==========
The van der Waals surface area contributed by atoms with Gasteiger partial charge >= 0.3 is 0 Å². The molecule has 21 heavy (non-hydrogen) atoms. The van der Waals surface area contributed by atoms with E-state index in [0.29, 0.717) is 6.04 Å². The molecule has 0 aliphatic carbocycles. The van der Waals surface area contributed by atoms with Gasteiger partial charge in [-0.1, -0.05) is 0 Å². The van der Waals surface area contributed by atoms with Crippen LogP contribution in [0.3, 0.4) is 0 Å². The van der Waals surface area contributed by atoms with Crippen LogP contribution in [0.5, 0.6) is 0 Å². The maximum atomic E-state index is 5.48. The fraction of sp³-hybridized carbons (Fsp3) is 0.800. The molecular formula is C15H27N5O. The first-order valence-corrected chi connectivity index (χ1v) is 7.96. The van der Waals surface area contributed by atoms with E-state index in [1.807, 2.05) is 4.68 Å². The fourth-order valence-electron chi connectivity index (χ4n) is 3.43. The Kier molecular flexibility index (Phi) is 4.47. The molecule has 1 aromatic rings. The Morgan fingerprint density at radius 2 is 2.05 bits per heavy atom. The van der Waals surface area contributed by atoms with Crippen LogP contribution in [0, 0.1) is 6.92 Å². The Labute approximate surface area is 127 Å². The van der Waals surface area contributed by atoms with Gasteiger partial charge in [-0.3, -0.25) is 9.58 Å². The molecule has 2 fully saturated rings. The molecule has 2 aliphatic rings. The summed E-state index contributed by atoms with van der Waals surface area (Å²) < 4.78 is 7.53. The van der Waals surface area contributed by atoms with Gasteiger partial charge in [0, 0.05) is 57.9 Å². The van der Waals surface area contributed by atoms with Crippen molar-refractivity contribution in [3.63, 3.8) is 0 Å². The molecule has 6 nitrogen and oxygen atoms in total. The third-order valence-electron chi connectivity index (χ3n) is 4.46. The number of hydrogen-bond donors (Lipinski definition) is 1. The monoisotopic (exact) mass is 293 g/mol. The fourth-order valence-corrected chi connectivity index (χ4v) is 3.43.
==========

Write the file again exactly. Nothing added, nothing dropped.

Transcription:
The van der Waals surface area contributed by atoms with Gasteiger partial charge >= 0.3 is 0 Å². The molecule has 21 heavy (non-hydrogen) atoms. The van der Waals surface area contributed by atoms with E-state index in [0.29, 0.717) is 6.04 Å². The molecule has 0 aliphatic carbocycles. The van der Waals surface area contributed by atoms with Gasteiger partial charge in [-0.1, -0.05) is 0 Å². The van der Waals surface area contributed by atoms with Crippen LogP contribution in [0.3, 0.4) is 0 Å². The van der Waals surface area contributed by atoms with Crippen LogP contribution in [0.5, 0.6) is 0 Å². The maximum atomic E-state index is 5.48. The fraction of sp³-hybridized carbons (Fsp3) is 0.800. The molecular formula is C15H27N5O. The first-order valence-corrected chi connectivity index (χ1v) is 7.96. The van der Waals surface area contributed by atoms with E-state index in [1.807, 2.05) is 4.68 Å². The fourth-order valence-electron chi connectivity index (χ4n) is 3.43. The Kier molecular flexibility index (Phi) is 4.47. The molecule has 1 aromatic rings. The Morgan fingerprint density at radius 2 is 2.05 bits per heavy atom. The van der Waals surface area contributed by atoms with Crippen LogP contribution in [0, 0.1) is 6.92 Å². The Labute approximate surface area is 127 Å². The van der Waals surface area contributed by atoms with Gasteiger partial charge in [-0.3, -0.25) is 9.58 Å². The molecule has 2 fully saturated rings. The molecule has 2 aliphatic rings. The summed E-state index contributed by atoms with van der Waals surface area (Å²) < 4.78 is 7.53. The van der Waals surface area contributed by atoms with Gasteiger partial charge in [0, 0.05) is 57.9 Å². The van der Waals surface area contributed by atoms with Crippen molar-refractivity contribution in [3.63, 3.8) is 0 Å². The molecule has 6 nitrogen and oxygen atoms in total. The third-order valence-electron chi connectivity index (χ3n) is 4.46. The number of hydrogen-bond donors (Lipinski definition) is 1. The monoisotopic (exact) mass is 293 g/mol. The fourth-order valence-corrected chi connectivity index (χ4v) is 3.43.